* There’s Mr. Smoothie, the sadist. “My team and I specialize in torture with a New Age slant,” he says. “Torture that guarantees powerful results.” He listens to Roger Payne’s Songs of the Humpback Whale as he works.
* There’s Sax’s former partner, Det. Maireadh McCarthy. Not only is she on the take from Mr. Blue, but she’s much of the reason his life went to pot.
* There are numerous mob enforcers. And dirty priests. And, oh yeah, bad Santa.
Patrick Fischler is Mr. Smoothie in Syfy’s Happy!
All of these colorful, albeit disgusting, characters make life interesting for Sax as he uses Happy to win a high-stakes poker game, try to leave town, but eventually begin the search for Hailey – who, Happy informs him, will be killed at midnight Christmas Eve. Tick tock, tick tock.
That’s the graphic novel. No doubt many details will change for TV, and not just the eczema.
Meloni is perfect for this role. If nothing else, it’s a funhouse-mirror reflection of his character on SVU. And he’s a great counterpoint to Happy, who is voiced by the inimitable Patton Oswalt.
Another likely change for TV is the dialogue. There’s so much cussing in Happy! the graphic novel that it’s difficult to find printable quotes. But there’s something a little off about them – Morrison is from Glasgow, and there’s a distinctly Gaelic flavor to the more colorful insults. Happy! the TV show will probably have profanity of a more All-American nature.
So will Happy! make you happy? Well, partner, if a small blue unicorn doesn’t do it, I don’t know what will.
Find Captain Comics by email (firstname.lastname@example.org), on his website (captaincomics.ning.com), on Facebook (Captain Comics Round Table) or on Twitter (@CaptainComics).
Well, now. THAT was a whole lotta stuff I didn't expect to see/hear on basic cable,
I saw the first episode, and...it's fine. I think I'm just beyond shock at this point, and I'm not sure what else this is bringing to the table. I'll probably give it another episode, especially since I like Patton Oswalt so much. But pretty much everything other than Happy himself feels so derivative, even as its pushing boundaries on TV. (The comic felt that way to me too, so this isn't really a surprise.)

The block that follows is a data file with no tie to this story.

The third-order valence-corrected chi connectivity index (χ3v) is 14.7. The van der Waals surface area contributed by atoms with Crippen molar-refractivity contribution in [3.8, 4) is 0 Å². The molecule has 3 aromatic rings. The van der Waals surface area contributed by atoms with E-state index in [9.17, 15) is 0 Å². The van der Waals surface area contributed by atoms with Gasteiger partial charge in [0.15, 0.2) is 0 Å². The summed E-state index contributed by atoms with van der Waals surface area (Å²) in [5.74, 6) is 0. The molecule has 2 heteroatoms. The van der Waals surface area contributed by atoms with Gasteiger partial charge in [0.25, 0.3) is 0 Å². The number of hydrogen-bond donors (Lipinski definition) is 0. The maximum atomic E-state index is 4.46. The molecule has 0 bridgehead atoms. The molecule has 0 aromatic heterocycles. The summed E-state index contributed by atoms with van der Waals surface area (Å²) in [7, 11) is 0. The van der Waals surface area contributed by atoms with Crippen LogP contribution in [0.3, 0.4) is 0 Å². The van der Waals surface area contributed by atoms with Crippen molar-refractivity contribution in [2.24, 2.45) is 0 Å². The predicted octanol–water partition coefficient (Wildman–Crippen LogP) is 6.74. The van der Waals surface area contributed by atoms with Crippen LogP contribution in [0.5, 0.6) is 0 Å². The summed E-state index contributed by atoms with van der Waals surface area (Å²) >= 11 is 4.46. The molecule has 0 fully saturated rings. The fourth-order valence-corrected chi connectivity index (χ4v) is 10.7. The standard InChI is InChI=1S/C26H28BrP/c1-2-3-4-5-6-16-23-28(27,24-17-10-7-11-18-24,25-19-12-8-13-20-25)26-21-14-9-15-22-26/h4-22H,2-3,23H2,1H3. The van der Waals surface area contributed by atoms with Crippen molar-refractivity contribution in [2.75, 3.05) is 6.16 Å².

I agree about the comic: I thought it was Morrison trying too hard to be Garth Ennis. But I think the first episode was an absolute hoot. Both Meloni and Oswalt were perfect in their roles. It's worth watching just to see them interact.
I remember reading Happy! a few years back and thinking "What was the point of that?"
It's much more entertaining on TV, thanks to the performances of Meloni and Oswalt. If I'd heard their voices when reading the book, it would have been more entertaining. I didn't get any comedy vibe from the GN first time around, and just wanted to take a shower after reading it. Meloni and Oswalt fix that.
Also, there's a character with what looks like a Welsh name in the GN that's changed to the more American "Meredith" for TV. Plus, the cussing is, as I predicted, more American in the TV show too. In the GN, the cursing had a definite Gaelic character, both in terminology and rhythm. Both of those things were off-putting, because they took me out of the story and reminded me it was being written by someone not native to this country. People in this country don't use words like wanker and don't name their kids Mdghdhdghdgh or whatever.
Well, despite my initial misgivings, I watched the first season all the way through, and am on board for this one, too. This seems to be the rare comic book show that Kathy's more into than I am. The humor still seems a little broad and obvious to me (which, in fairness, is the only way cartoon-fairyhorse humor works at all), and I'm still not crazy about all the sexualized violence and torture. (Not a prude; it just feels kind of rote to me.) And yet the OTHER violence is pretty wonderful -- the fight scene on the slippery pool of blood on the season 2 opener was pretty delightful, and the shot with the crane slowly rising and hanging the guy was a treat.
I really enjoyed the first season, so I'm certainly looking forward to this one. The thing is so crazy that it's kind of amazing that there is a second season at all!
The lead character died at the end of the book, which was essentially the first season. So they're in uncharted territory.
I saw the first episode last night, and it's just as nutso as ever. And evidently all the first-season characters are due for a return, including minor ones like the poker-playing cowboy. This is fun.